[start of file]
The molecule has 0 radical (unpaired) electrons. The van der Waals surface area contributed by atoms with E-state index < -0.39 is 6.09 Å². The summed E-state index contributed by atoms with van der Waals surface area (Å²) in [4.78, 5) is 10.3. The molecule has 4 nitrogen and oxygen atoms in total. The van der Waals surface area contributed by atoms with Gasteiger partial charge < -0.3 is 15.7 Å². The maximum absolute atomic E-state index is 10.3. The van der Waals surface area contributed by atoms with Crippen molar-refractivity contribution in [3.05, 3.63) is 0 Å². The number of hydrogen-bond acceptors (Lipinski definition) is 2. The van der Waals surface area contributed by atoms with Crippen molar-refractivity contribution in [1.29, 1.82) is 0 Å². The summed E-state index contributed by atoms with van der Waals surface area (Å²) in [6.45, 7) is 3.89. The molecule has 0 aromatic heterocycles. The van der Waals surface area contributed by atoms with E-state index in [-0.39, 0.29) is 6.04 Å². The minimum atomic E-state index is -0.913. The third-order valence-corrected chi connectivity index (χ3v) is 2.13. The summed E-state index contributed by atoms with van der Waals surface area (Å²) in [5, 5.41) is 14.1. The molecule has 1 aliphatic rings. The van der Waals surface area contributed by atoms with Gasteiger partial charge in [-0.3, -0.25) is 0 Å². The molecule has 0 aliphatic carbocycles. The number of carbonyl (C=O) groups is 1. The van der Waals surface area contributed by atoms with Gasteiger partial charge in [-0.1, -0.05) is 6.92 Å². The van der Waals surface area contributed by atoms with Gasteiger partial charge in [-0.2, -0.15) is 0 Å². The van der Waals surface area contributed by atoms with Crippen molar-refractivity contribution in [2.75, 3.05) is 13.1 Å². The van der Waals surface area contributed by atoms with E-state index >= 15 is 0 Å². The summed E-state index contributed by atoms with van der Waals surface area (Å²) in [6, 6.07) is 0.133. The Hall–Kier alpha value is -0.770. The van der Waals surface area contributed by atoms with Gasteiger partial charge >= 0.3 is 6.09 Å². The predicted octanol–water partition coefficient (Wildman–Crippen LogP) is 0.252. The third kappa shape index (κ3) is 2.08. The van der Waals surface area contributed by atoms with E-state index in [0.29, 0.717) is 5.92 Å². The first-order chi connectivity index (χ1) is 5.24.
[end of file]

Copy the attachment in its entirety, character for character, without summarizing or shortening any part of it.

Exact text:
The molecule has 0 radical (unpaired) electrons. The van der Waals surface area contributed by atoms with E-state index < -0.39 is 6.09 Å². The summed E-state index contributed by atoms with van der Waals surface area (Å²) in [4.78, 5) is 10.3. The molecule has 4 nitrogen and oxygen atoms in total. The van der Waals surface area contributed by atoms with Gasteiger partial charge < -0.3 is 15.7 Å². The maximum absolute atomic E-state index is 10.3. The van der Waals surface area contributed by atoms with Crippen molar-refractivity contribution in [3.05, 3.63) is 0 Å². The number of hydrogen-bond acceptors (Lipinski definition) is 2. The van der Waals surface area contributed by atoms with Crippen molar-refractivity contribution in [1.29, 1.82) is 0 Å². The summed E-state index contributed by atoms with van der Waals surface area (Å²) in [6.45, 7) is 3.89. The molecule has 0 aromatic heterocycles. The van der Waals surface area contributed by atoms with E-state index in [-0.39, 0.29) is 6.04 Å². The minimum atomic E-state index is -0.913. The third-order valence-corrected chi connectivity index (χ3v) is 2.13. The summed E-state index contributed by atoms with van der Waals surface area (Å²) in [5, 5.41) is 14.1. The molecule has 1 aliphatic rings. The van der Waals surface area contributed by atoms with Gasteiger partial charge in [-0.3, -0.25) is 0 Å². The molecule has 0 aliphatic carbocycles. The number of carbonyl (C=O) groups is 1. The van der Waals surface area contributed by atoms with Gasteiger partial charge in [-0.1, -0.05) is 6.92 Å². The van der Waals surface area contributed by atoms with Gasteiger partial charge in [-0.2, -0.15) is 0 Å². The van der Waals surface area contributed by atoms with Crippen molar-refractivity contribution in [2.75, 3.05) is 13.1 Å². The van der Waals surface area contributed by atoms with E-state index >= 15 is 0 Å². The summed E-state index contributed by atoms with van der Waals surface area (Å²) in [6, 6.07) is 0.133. The Hall–Kier alpha value is -0.770. The van der Waals surface area contributed by atoms with Gasteiger partial charge >= 0.3 is 6.09 Å². The predicted octanol–water partition coefficient (Wildman–Crippen LogP) is 0.252. The third kappa shape index (κ3) is 2.08. The van der Waals surface area contributed by atoms with E-state index in [0.29, 0.717) is 5.92 Å². The first-order chi connectivity index (χ1) is 5.24.